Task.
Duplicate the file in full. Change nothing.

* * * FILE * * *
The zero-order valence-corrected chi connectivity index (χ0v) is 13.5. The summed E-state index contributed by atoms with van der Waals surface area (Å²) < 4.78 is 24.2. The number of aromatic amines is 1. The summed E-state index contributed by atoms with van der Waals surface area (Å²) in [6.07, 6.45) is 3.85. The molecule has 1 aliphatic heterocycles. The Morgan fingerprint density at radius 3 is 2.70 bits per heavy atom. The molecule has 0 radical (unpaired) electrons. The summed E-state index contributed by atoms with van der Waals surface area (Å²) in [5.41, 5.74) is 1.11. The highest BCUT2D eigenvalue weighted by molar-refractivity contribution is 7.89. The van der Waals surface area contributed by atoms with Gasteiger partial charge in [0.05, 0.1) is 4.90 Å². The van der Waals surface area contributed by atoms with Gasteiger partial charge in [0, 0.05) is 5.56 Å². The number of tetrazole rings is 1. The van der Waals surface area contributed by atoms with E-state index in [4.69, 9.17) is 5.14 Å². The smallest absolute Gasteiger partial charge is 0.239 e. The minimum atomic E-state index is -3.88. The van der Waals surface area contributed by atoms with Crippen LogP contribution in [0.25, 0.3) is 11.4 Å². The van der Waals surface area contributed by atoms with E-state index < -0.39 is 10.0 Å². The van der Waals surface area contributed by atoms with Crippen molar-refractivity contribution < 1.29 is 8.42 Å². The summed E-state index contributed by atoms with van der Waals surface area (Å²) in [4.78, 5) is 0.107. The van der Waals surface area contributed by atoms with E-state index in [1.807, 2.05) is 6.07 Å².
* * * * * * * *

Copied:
The zero-order valence-corrected chi connectivity index (χ0v) is 13.5. The summed E-state index contributed by atoms with van der Waals surface area (Å²) < 4.78 is 24.2. The number of aromatic amines is 1. The summed E-state index contributed by atoms with van der Waals surface area (Å²) in [6.07, 6.45) is 3.85. The molecule has 1 aliphatic heterocycles. The Morgan fingerprint density at radius 3 is 2.70 bits per heavy atom. The molecule has 0 radical (unpaired) electrons. The summed E-state index contributed by atoms with van der Waals surface area (Å²) in [5.41, 5.74) is 1.11. The highest BCUT2D eigenvalue weighted by molar-refractivity contribution is 7.89. The van der Waals surface area contributed by atoms with Gasteiger partial charge in [0.05, 0.1) is 4.90 Å². The van der Waals surface area contributed by atoms with Gasteiger partial charge in [0, 0.05) is 5.56 Å². The number of tetrazole rings is 1. The van der Waals surface area contributed by atoms with E-state index in [4.69, 9.17) is 5.14 Å². The smallest absolute Gasteiger partial charge is 0.239 e. The minimum atomic E-state index is -3.88. The van der Waals surface area contributed by atoms with Crippen LogP contribution in [0.25, 0.3) is 11.4 Å². The van der Waals surface area contributed by atoms with E-state index < -0.39 is 10.0 Å². The van der Waals surface area contributed by atoms with Crippen molar-refractivity contribution < 1.29 is 8.42 Å². The summed E-state index contributed by atoms with van der Waals surface area (Å²) in [4.78, 5) is 0.107. The van der Waals surface area contributed by atoms with E-state index in [1.807, 2.05) is 6.07 Å².